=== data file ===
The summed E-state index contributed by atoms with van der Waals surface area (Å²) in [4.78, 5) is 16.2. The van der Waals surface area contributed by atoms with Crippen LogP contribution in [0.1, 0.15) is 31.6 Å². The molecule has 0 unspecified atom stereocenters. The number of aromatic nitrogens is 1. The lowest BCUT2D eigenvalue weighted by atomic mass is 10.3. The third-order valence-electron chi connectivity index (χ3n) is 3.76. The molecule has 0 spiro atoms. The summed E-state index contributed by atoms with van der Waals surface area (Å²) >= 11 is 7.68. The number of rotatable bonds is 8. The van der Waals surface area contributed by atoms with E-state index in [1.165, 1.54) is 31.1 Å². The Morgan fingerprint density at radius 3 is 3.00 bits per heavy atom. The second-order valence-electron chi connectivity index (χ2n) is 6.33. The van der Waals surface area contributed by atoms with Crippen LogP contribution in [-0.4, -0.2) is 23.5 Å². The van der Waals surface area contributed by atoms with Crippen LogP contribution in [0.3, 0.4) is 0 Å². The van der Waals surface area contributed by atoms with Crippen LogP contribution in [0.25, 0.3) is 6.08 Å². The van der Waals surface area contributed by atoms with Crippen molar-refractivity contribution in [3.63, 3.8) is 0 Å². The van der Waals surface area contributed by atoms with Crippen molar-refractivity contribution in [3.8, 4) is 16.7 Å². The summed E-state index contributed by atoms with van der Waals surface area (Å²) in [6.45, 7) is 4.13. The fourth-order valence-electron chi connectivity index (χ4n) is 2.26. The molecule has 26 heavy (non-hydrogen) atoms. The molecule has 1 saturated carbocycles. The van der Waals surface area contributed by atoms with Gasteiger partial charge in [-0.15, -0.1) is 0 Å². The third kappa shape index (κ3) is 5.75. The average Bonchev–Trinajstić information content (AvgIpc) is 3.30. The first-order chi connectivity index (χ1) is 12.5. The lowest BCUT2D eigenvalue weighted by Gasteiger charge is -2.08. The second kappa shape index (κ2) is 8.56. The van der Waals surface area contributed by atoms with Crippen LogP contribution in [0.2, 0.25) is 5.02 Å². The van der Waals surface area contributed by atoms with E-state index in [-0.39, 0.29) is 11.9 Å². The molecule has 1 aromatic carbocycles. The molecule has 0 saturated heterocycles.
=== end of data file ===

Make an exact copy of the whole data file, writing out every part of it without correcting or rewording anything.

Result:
The summed E-state index contributed by atoms with van der Waals surface area (Å²) in [4.78, 5) is 16.2. The van der Waals surface area contributed by atoms with Crippen LogP contribution in [0.1, 0.15) is 31.6 Å². The molecule has 0 unspecified atom stereocenters. The number of aromatic nitrogens is 1. The lowest BCUT2D eigenvalue weighted by atomic mass is 10.3. The third-order valence-electron chi connectivity index (χ3n) is 3.76. The molecule has 0 spiro atoms. The summed E-state index contributed by atoms with van der Waals surface area (Å²) >= 11 is 7.68. The number of rotatable bonds is 8. The van der Waals surface area contributed by atoms with E-state index in [1.165, 1.54) is 31.1 Å². The Morgan fingerprint density at radius 3 is 3.00 bits per heavy atom. The second-order valence-electron chi connectivity index (χ2n) is 6.33. The van der Waals surface area contributed by atoms with Crippen LogP contribution in [-0.4, -0.2) is 23.5 Å². The van der Waals surface area contributed by atoms with Crippen LogP contribution in [0.3, 0.4) is 0 Å². The van der Waals surface area contributed by atoms with Crippen LogP contribution in [0.25, 0.3) is 6.08 Å². The van der Waals surface area contributed by atoms with Crippen molar-refractivity contribution in [3.63, 3.8) is 0 Å². The van der Waals surface area contributed by atoms with Crippen molar-refractivity contribution in [3.8, 4) is 16.7 Å². The summed E-state index contributed by atoms with van der Waals surface area (Å²) in [6.45, 7) is 4.13. The fourth-order valence-electron chi connectivity index (χ4n) is 2.26. The molecule has 26 heavy (non-hydrogen) atoms. The molecule has 1 saturated carbocycles. The van der Waals surface area contributed by atoms with Gasteiger partial charge in [-0.15, -0.1) is 0 Å². The third kappa shape index (κ3) is 5.75. The average Bonchev–Trinajstić information content (AvgIpc) is 3.30. The first-order chi connectivity index (χ1) is 12.5. The lowest BCUT2D eigenvalue weighted by Gasteiger charge is -2.08. The second kappa shape index (κ2) is 8.56. The van der Waals surface area contributed by atoms with Crippen LogP contribution in [0.2, 0.25) is 5.02 Å². The van der Waals surface area contributed by atoms with E-state index in [-0.39, 0.29) is 11.9 Å². The molecule has 1 aromatic carbocycles. The molecule has 0 saturated heterocycles.